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In addition to representation, it is necessary to increase sensitivity in newsrooms, says Gina Chua

The question “What is news?” guided the participation of journalist Gina Chua on the second day of the 23rd International Symposium on Online Journalism (ISOJ). With a career of over 3 decades, the current executive editor of Reuters will very soon start a new phase as executive editor at the media startup Semafor, which is expected to launch globally online in the second half of 2022, according to a report by The New York Times.

Chua began her talk challenging the use of technology in the news industry. Using as an example the companies Uber and Waze, which, according to her, “revolutionized the whole urban transport system” through the use of user mobility data, the journalist pondered what could happen if media companies rethought their processes and the production of news using the same logic.

“We've had tons of innovations and we've seen some of them on stage [at ISOJ] and there are lots of people in the room who have worked with innovations. And there have been some really big improvements in storytelling, graphics, distribution, multimedia, and so on. But what could we do if we really started with a completely fresh slate? What if we really thought about the structure of information and the needs of our audiences and our communities?” Chua asked.

“In other words, why are we trying to use the tools of the digital age to recreate the products which we had in the pre-digital age? Why aren't we rethinking our products completely? Again, this is like Uber deciding to improve the cab dispatch system,” she joked.

Chua argued that it is important to rethink what is news based on the needs of the public and the community that is being served by the journalism produced by each media. And, in this sense, it is important to shed light on who are the people who are leading these processes.

“What is the definition of newsworthy? Dog bites man is not newsworthy (...) Man bites dog is, right? It’s unusual. (...) But what's normal? Who decides what's normal? What’s unusual to you is not unusual to me, and historically, the people who have determined what is unusual are people of a certain demographic, and that needs to change. That's why representation is important, but that's why sensitivity is also important in the news assigning process,” she said.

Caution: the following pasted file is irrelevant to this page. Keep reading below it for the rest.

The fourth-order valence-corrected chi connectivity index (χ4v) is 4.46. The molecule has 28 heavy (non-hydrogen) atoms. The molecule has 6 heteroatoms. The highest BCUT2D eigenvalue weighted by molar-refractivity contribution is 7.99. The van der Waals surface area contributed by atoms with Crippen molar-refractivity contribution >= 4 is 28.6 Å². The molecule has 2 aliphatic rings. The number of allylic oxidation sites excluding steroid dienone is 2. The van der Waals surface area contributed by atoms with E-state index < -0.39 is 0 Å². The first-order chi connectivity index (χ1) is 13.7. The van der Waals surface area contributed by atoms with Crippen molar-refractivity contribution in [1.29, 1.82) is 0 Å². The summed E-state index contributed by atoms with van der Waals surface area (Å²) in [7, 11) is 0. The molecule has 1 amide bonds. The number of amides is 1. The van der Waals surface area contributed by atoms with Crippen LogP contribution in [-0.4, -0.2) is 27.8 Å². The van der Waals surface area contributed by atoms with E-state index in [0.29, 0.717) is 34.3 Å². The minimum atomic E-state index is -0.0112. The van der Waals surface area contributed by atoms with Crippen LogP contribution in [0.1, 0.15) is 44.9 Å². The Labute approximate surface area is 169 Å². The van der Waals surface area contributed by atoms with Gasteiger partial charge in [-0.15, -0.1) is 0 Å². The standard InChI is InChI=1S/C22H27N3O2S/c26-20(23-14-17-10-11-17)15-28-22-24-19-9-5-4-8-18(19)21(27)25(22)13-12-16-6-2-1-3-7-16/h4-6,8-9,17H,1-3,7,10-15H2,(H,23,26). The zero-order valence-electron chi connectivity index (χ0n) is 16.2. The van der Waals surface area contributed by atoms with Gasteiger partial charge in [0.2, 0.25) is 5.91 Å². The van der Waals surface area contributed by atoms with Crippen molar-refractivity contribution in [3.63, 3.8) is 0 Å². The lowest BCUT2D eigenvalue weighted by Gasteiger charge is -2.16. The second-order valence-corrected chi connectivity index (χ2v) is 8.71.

“You’ve got to find new perspectives, that's really important, and you've got to decide what is normal, so you can decide what is abnormal, and that makes it newsworthy. And the best gauge of what's normal is what your community thinks is normal, and that's where you have to get closer to your community,” she explained.

She said that often something is “normal,” “usual,” but that doesn't mean it shouldn't be reported – quite the opposite. This is the case with the high rates of police killings of Black people in the United States, she exemplified. And the question of what makes something newsworthy is even more valuable in a digital news production environment.

“In a digital age, we can appeal to and understand different audiences. It also gives us the ability to bring multiple perspectives to stories so that we can flag prevailing narratives and counter-narratives to our different audiences. To be clear, it's not wrong to focus and serve your audience well. But those audiences are better served when you tell them about the other perspectives of issues as well,” Chua said.

Neil Chase, CEO of CalMatters, a site that provides local coverage of the state of California, facilitated Chua's talk. After the journalist's speech, he asked her how she intends to address the issue of representation in her new position at Semafor.

“Representation really does matter and I do think we have not done enough as an industry to both get more diverse people into newsrooms, but more importantly to get them in positions of influence,” she replied.

But representation alone is not enough, continued the journalist, who is a transgender woman.

“You could try, but it's really hard to have one of everything in a newsroom, and it's too much of a burden on one person. Reuters can't come to me and say ‘hey, we're writing a story about trans issues, what do you think?’ It's not my job to represent the entire community. Yes, I may have more sensitivity to it than other people. But that's not fair. That's not fair to me. That's not fair to the organization. It's not fair to the trans community either,” she said.

That's why it's important for the entire newsroom to be more sensitive to different issues, Chua said, including to better discern what is news. “What we have to do as an industry is to build better sensitivity, so that you understand that there are questions that need to be asked, you don't make assumptions; that you reach out and you try to understand the resources you can go to about that issue. (...) It's better that we train everyone to be more understanding that their point of view isn't the only point of view (...) and I think some of that has to do with rethinking what news judgment really is,” she said.

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